Is there a way to tie interest or mortgage rates into this? I believe the last time mortgage rates were at these historical lows was the 1950s or so. Is that something to consider with all this?
Uh, how? What do you have in mind? I'm not really seeing how mortgage rates affect one's portfolio. Or are you suggesting that people should dynamically adjust their bond holdings based on mortgage rates? In other words: what is it you want to consider?
Oh, I'm definitely not suggesting anything. Just wondering if historically low interest and mortgage rates trend with inflation rates soon to rise. Should we expect or consider that is coming?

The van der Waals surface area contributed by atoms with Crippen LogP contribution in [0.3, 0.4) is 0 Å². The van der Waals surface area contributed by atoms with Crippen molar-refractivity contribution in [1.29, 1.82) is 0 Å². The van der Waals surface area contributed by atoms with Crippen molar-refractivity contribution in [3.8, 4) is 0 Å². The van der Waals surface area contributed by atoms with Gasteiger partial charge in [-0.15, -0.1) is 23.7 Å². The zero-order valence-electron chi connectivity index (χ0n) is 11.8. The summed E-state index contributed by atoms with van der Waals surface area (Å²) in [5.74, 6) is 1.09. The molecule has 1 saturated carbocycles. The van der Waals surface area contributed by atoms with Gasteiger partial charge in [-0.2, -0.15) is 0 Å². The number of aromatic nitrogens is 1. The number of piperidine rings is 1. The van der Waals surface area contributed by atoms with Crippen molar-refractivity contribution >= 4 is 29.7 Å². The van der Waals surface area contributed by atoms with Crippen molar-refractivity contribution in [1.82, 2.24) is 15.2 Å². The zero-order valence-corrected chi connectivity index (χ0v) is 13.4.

What do we do about it if that is a thing? Well, stick to the plan and stay the course would still be my thinking.

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Re: Are Bonds Always Safe? — A Second Look at U.S. Portfolio Disasters

Post by Noobvestor » Tue Jul 10, 2018 12:29 am

I appreciate your endeavor to balance out the stock disasters, but I'm not seeing a lot of discussion of bond duration - if we're talking about intermediate, that's different than long and different than short, which could make a big impact. I don't know what data sources you have available, but rerunning this with T-Bills and/or cash would be helpful, I think (particularly since those have, AFAIK, weathered inflation better).
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Re: Are Bonds Always Safe? — A Second Look at U.S. Portfolio Disasters

Post by AlohaJoe » Tue Jul 10, 2018 2:05 am

Noobvestor wrote:
Tue Jul 10, 2018 12:29 am
I don't know what data sources you have available, but rerunning this with T-Bills and/or cash would be helpful, I think (particularly since those have, AFAIK, weathered inflation better).